Julian Harriott, Business Manager, Communications Management Association (CMA) says “… Adopting a standard like Net Promoter Score is the responsible thing [for the industry] to do…” Sourcewire.
Home Depot toughs it out.
It was a tough 12 months for the DIY shedsters. But they took comfort from increased customer loyalty. Frank Blake – Chairman and CEO: “On the store operations side, our net promoter score, [...] with 64.1% in October, over 8.5 percentage points higher than last year at this time.” From the Home Depot, Inc.Q3 2009 Earnings Call Transcript on SeekingAlpha and slides.
eBay “just testing” the zero to ten scale
“This is a just a test…” say eBay UK, who have started to trial Net Promoter Score feedback for buyers (Source: Tamebay). Sure it is. eBay have been using the Net Promoter Score internally for a while. This from the recent eBay Q3 2009 Earnings Call Transcript: “Our net promoter scores are up for both buyers and sellers.” says CEO John J. Donahoe. “….our focus on great customer experiences and customer retention and loyalty is as strong or stronger today than in any time in the last couple of years. [...] I changed the senior management incentives so the top 600 people in the company, part of their annual bonus is driven by improvements in essence in customer loyalty, as measured by net promoter scores. So we made good progress.”
British Gas Mark 30
Sensible tips from British Gas, winners of the European Call Centre of the Year award.
Tip 4: Use Net Promoter scores – Show scores on your wall boards. “We adopted the Net Promoter score as our key measure of customer satisfaction. Our agents are bonused on a combination of their Net Promoter score and the percentage of their customers that fill in a telephone-based post-call satisfaction survey. A bonus is payable based on the score and if 25% of their customers complete the survey. Progress has been significant and has gone from -20 to +30 in the past 18 months.”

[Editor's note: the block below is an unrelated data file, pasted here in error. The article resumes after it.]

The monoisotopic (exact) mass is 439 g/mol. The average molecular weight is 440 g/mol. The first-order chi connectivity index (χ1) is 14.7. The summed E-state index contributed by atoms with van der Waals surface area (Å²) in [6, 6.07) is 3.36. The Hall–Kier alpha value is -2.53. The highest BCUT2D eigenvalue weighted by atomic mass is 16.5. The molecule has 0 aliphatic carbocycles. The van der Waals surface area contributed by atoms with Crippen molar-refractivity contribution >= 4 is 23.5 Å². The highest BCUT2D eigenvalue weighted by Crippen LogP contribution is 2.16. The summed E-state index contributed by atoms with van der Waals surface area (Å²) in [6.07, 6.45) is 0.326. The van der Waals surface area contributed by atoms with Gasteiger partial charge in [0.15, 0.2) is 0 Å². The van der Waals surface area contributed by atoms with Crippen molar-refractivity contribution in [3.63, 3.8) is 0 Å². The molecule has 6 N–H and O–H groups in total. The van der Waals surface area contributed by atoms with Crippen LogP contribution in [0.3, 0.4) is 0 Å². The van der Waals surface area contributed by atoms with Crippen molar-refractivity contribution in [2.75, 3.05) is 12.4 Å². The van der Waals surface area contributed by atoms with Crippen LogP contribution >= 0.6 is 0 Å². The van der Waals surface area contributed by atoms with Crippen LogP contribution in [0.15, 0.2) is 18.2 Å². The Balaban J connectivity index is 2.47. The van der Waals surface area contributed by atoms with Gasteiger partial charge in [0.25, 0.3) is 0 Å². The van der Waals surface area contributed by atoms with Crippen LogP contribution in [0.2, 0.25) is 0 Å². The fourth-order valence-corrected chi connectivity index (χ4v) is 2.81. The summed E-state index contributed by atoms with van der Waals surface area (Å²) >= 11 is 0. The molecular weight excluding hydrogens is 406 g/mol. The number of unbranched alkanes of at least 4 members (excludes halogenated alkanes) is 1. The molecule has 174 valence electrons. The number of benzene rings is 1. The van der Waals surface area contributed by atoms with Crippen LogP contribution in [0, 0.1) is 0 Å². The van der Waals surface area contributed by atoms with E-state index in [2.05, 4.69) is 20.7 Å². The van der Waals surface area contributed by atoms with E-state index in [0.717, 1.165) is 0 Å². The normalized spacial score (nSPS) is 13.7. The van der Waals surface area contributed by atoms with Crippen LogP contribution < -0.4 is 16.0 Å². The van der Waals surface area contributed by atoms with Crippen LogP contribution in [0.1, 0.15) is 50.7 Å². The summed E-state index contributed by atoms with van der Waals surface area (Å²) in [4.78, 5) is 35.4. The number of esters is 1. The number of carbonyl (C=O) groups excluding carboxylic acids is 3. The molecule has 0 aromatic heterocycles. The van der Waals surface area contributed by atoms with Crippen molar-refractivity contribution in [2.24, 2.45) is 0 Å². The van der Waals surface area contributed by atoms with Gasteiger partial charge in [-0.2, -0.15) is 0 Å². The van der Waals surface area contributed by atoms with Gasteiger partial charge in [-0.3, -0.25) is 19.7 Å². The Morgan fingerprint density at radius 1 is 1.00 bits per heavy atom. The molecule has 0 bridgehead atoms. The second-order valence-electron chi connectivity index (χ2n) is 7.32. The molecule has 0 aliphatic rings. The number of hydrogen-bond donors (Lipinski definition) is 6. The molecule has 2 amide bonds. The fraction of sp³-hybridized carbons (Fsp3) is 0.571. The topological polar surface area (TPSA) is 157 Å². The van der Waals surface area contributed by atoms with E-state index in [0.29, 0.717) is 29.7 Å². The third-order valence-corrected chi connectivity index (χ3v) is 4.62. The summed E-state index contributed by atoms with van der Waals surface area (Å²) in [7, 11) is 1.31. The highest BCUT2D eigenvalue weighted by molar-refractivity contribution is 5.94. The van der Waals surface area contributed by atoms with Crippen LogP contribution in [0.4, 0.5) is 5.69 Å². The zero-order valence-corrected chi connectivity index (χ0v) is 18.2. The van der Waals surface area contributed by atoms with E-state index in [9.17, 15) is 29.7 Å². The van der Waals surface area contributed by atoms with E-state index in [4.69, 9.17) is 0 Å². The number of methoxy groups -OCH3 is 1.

Source: Call Centre Helper
DragonAge NPS (as recommended by Dark, Heroic Fantasy World Gamers)
Founder/CEO of Canadian developer Dragon Age: Origins BioWare, Dr. Ray Muzyka spoke about KPIs for game developers: “Net Promoter scores, which is more of a fan opinion they recommend to their friends, that’s a useful metric.” Source: VideoGamer.com
Strong loyalty with “Life Changing” Pen
Livescribe’s senior marketing director and UK GM, Eric Petitt was interviewed about the no-computer-needed SmartPen. Read more on PCR
In a recent US national survey of 5801 registered Pulse smartpen users, 74.5 per cent said they were very likely to continue using it, 92 per cent have demoed the pen to a friend, while 73 per cent said “Pulse has changed my life”. We also got a 54.2 net promoter score (recommenders minus detractors) – this puts us in an elite group of brands, alongside Apple and Southwest Airlines.
Buy on NPS!
One of the original ideas behind Net Promoter Score was that companies with a high Net Promoter Score should provide better investment opportunities. In the appendices to The Ultimate Question Fred Reichheld shows graphs with NPS and growth correlated. So it’s nice to see the market catching up with this thinking. I saw this headline: “Companies You Should Buy Right Now” from MarketMixup, with the sure-fire stock picking strategy of “So if you want to make serious money in stocks, start with great companies. [...] Costco (Nasdaq: COST), for example, has a high net promoter score“. I’m looking forward to the first NPS Portfolio I can invest in…
Career Tip: From IT manager to CEO via NPS.
How a senior IT executive can move beyond a traditional role in technology (i.e. become a CEO) is discussed in What it takes to become ‘the extended CIO’, a book from Richard Hunter and George Westerman. An excerpt:
Since 2006, Leonardson [Butch Leonardson is CIO of Boeing Employees Credit Union (BECU)] has cochaired a BECU customer and employee loyalty initiative called Net Promoter. [..] “When a BECU employee logs on in the morning, if he’s [customer-facing] staff, he sees our four strategic objectives—the target and where we are,” Leonardson explains. “With Net Promoter we’re supposed to be at 73.5 percent right now, and we’re at 74.6 percent.” [...] Leonardson continues to seek improvements in the company’s ability to use data to improve performance for customer service. … “
From CIO Canada (24 Nov 2009) IT World Canada
Our occasional feature showcasing links to NPS-deniers. This week, Flat-Earther Augustine Fou gamely argues the view “What’s wrong with the Net Promoter Score”. Plenty of (well-informed) pro-NPS heckling follows in the comments, with even the author repenting: “… I will definitely grant that some clients may be able to use NPS, given a deep understanding of what it can and cannot do.”
*Researchism: A new term that I just made up referring to the quasi-religious beliefs of some market research professionals that the Net Promoter Score is pure Evil, and that a proprietary scoring system derived from 40-question questionnaire is better than any other surveying system. A form of business creationism, probably done to protect a revenue stream rather than helping clients.